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Article
July 1970

Wide Angle Fundus Contact Lens

Author Affiliations

Montreal; Toronto
From the departments of ophthalmology, St. Mary's Hospital, Montreal (Dr. Schirmer), and St. Michael's Hospital, Toronto (Dr. Shea).

Arch Ophthalmol. 1970;84(1):66. doi:10.1001/archopht.1970.00990040068017
Abstract

MODERN slit lamps permit every ophthalmologist to examine the fundus with a Hruby lens1 or Goldmann's plano concave contact lens.2 The fundus area surveyed is only a few disc diameters large. Orientation improves only with an increase of field which is one particular attraction of indirect ophthalmoscopy. It would seem superfluous to attempt the same with biomicroscopy were it not for turbid media, especially blood or exudate in the vitreous. In this instance, the Tyndall phenomenon of a strong coaxial beam obscures the target area. Lateral or illumination from below with a slit lamp beam, however, illuminates this point of regard without interference. Wide angle contact lenses deserve attention for this particular reason, notwithstanding the upright imagery and good magnification with stereopsis.3,4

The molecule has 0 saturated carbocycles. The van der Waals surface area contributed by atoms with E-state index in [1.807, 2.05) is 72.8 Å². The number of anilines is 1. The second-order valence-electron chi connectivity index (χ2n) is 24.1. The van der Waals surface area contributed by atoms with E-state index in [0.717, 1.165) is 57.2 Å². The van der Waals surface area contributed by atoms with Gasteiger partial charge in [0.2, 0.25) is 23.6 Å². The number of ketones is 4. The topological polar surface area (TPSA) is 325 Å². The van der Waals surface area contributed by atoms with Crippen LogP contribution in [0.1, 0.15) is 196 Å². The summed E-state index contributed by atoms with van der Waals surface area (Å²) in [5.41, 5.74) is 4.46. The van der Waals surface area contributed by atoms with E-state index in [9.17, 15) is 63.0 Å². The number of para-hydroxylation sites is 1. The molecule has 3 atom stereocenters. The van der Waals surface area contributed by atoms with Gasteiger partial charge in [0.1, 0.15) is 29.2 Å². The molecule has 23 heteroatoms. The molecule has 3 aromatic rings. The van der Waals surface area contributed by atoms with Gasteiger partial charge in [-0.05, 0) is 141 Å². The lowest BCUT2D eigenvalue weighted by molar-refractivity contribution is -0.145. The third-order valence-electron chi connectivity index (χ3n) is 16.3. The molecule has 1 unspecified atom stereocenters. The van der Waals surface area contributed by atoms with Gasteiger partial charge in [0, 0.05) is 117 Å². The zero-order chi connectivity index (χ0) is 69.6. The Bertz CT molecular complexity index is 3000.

This particular contact lens (J. Marie, Canadian Contact Lens Laboratories, Montreal) permits a wide angle view of the fundus because of a concave front surface

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